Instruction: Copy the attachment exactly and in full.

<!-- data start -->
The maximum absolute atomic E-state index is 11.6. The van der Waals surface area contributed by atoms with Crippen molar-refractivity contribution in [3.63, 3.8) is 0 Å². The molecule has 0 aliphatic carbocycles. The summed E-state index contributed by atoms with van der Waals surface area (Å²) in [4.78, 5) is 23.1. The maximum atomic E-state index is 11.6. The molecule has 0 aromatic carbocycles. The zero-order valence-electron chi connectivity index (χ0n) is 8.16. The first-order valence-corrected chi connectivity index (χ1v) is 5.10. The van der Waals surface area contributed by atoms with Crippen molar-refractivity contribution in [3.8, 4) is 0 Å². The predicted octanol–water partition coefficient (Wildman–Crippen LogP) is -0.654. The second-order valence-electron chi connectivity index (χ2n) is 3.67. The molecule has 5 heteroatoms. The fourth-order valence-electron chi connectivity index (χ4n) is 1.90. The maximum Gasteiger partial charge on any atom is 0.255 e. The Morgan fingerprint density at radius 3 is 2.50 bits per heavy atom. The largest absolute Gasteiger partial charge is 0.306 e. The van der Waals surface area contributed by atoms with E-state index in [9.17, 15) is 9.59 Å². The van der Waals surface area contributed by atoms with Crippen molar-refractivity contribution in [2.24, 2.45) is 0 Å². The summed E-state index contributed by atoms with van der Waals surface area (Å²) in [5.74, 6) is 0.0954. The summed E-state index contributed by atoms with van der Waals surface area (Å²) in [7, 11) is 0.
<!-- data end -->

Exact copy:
The maximum absolute atomic E-state index is 11.6. The van der Waals surface area contributed by atoms with Crippen molar-refractivity contribution in [3.63, 3.8) is 0 Å². The molecule has 0 aliphatic carbocycles. The summed E-state index contributed by atoms with van der Waals surface area (Å²) in [4.78, 5) is 23.1. The maximum atomic E-state index is 11.6. The molecule has 0 aromatic carbocycles. The zero-order valence-electron chi connectivity index (χ0n) is 8.16. The first-order valence-corrected chi connectivity index (χ1v) is 5.10. The van der Waals surface area contributed by atoms with Crippen molar-refractivity contribution in [3.8, 4) is 0 Å². The predicted octanol–water partition coefficient (Wildman–Crippen LogP) is -0.654. The second-order valence-electron chi connectivity index (χ2n) is 3.67. The molecule has 5 heteroatoms. The fourth-order valence-electron chi connectivity index (χ4n) is 1.90. The maximum Gasteiger partial charge on any atom is 0.255 e. The Morgan fingerprint density at radius 3 is 2.50 bits per heavy atom. The largest absolute Gasteiger partial charge is 0.306 e. The van der Waals surface area contributed by atoms with E-state index in [9.17, 15) is 9.59 Å². The van der Waals surface area contributed by atoms with Crippen molar-refractivity contribution in [2.24, 2.45) is 0 Å². The summed E-state index contributed by atoms with van der Waals surface area (Å²) in [5.74, 6) is 0.0954. The summed E-state index contributed by atoms with van der Waals surface area (Å²) in [7, 11) is 0.